Violence in Belfast has overshadowed the resumption of Northern Ireland peace talks, which are aimed at breaking the impasse over paramilitary disarmament.
The British and Irish Prime Ministers are resuming their last-ditch effort to avert another political crisis in Northern Ireland. The fourth round of talks with political leaders involved in the peace process is being held at a secluded mansion in northern England.
The leaders are trying to break the deadlock over disarming the Irish Republican Army (IRA) as well as police reforms and the removal of British troops from Northern Ireland.
The Protestant head of the power-sharing government in Belfast resigned over the IRA disarmament dispute. If he is not reinstated or replaced by mid-August, Britain will have to organize new elections or suspend home rule for Belfast.
Republicans complain there has not been enough progress on reforming the police force to increase the representation of Catholics among the police officers.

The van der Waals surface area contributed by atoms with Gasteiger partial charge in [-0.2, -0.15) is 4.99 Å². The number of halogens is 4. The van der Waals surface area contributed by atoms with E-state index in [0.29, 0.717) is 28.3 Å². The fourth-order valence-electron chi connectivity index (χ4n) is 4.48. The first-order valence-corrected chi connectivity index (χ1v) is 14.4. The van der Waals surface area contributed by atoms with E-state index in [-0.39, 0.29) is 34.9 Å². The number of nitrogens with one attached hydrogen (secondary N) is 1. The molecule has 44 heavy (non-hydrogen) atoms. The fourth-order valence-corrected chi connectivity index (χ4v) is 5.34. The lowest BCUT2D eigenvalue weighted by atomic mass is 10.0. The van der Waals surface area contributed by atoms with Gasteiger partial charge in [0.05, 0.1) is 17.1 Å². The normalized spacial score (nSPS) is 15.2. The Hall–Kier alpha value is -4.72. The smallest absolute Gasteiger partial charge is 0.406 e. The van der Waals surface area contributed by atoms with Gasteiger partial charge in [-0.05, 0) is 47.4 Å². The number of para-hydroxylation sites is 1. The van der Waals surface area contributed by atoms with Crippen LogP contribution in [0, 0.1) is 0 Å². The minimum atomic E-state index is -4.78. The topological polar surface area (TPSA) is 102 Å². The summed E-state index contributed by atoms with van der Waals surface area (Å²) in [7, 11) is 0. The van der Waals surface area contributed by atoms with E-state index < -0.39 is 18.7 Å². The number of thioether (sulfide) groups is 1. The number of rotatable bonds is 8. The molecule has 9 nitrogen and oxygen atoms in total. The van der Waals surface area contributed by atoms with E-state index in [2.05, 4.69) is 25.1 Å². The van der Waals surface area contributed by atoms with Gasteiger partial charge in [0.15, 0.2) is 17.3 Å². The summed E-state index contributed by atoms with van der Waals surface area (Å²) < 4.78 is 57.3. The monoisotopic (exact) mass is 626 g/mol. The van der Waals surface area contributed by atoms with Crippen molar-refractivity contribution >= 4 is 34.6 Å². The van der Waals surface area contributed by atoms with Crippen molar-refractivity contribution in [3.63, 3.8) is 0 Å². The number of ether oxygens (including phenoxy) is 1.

When the talks ended on Wednesday, republicans and unionists were blaming each other for the impasse. But British Prime Minister Tony Blair says he is determined to carry on because, he says, there is no alternative to the 1998 Good Friday Peace Agreement.
The peace effort comes at a critical time for Northern Ireland. Violence has marred the traditional Protestant marching season. Tensions are running high in both Catholic and Protestant communities, which are losing confidence in the fragile peace process.
The talks could continue through the weekend.